Two NATO-sponsored parallel military exercises involving Ukrainian troops are underway on either side of the Ukrainian-Polish border. The Cossack Express-99 exercise, in progress since September 18 at the Yavoriv training grounds in the Lviv region of Ukraine, involves British and Ukrainian motorized infantry units of battalion size. The Cossack Steppe-99 exercise, which began on September 20 at the Nowa Deba training range in Poland, involves company-size motorized infantry units from Ukraine, from Poland–a country recently admitted to NATO–and from Britain. Elements of the Ukrainian-Polish joint battalion, which was created in 1996 and made its field debut last year, are participating in this exercise.
Both exercises are designed to rehearse joint actions in UN-authorized peacekeeping operations under NATO command, in a format “similar to that in the Balkans.” The British side planned the exercises and pays most of their costs.
On September 20-25, the Ukrainian navy’s flagship Hetman Sahaydachny is taking part in the NATO-sponsored exercise Black Sea Partnership-99, alongside warships from member countries of the alliance and aspiring countries. Held mostly in Turkish waters, the exercise is designed to practice two sets of tasks: joint naval operations of the member and partner countries and naval support of NATO-led peacekeeping operations on land. This exercise is immediately to be followed by a Russian-Ukrainian one (DINAU, UNIAN, PAP, September 18-21).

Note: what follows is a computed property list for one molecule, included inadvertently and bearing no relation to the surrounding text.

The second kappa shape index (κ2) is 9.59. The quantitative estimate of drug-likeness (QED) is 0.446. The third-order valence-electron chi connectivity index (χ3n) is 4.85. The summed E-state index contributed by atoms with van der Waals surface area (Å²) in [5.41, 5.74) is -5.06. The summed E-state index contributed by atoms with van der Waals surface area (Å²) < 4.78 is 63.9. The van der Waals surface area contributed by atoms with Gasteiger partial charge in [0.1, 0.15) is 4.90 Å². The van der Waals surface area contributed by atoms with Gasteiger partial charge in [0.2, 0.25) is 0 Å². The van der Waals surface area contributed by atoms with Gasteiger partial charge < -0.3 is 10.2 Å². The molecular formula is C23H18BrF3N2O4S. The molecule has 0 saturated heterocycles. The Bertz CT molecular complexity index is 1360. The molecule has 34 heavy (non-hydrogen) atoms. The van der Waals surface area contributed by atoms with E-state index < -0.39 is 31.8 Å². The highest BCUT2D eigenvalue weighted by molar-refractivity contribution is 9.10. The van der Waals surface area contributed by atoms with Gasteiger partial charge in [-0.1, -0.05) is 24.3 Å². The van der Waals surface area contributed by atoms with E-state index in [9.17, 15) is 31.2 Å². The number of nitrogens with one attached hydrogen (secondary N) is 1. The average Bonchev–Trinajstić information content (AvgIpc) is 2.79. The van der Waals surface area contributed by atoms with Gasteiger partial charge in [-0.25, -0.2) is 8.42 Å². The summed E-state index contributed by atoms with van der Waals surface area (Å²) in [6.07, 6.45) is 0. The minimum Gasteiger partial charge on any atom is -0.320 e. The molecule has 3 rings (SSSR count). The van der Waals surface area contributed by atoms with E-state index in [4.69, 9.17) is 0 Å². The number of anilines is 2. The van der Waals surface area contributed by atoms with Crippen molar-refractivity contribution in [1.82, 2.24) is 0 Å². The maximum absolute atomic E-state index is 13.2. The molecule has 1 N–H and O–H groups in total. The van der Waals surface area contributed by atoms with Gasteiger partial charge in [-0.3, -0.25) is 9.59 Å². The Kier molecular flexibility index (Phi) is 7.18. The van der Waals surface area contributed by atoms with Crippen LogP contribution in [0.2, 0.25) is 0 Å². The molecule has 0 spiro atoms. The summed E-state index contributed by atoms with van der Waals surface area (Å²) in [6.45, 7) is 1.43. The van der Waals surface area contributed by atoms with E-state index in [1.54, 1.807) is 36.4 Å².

These pre-planned exercises, which can only irritate Moscow, coincide with the decisive phase of the Ukrainian presidential election campaign. President Leonid Kuchma’s reelection effort requires at least the benevolent neutrality of Moscow, if not its implicit endorsement, so as to deprive Ukraine’s leftist opposition of its Russian card (see the Monitor, July 9). Nevertheless, Ukraine’s participation in these exercises indicates that official Kyiv is not going out of its way to make concessions to Moscow at the expense of Ukrainian-NATO relations. As a minimal concession, Kyiv seems to discourage publicity around these exercises and has–apparently–instructed its military to provide no more than a modicum of information about its participation in them. Such discretion seems mainly designed to avoid adverse reactions in Russia’s body politic, which may in turn undermine the Russian government’s policy of going along with Kuchma’s re-election. Kuchma’s team has almost certainly calculated that the Kremlin has no alternative option in Ukraine and is highly unlikely under almost any circumstances to favor the Red forces there.
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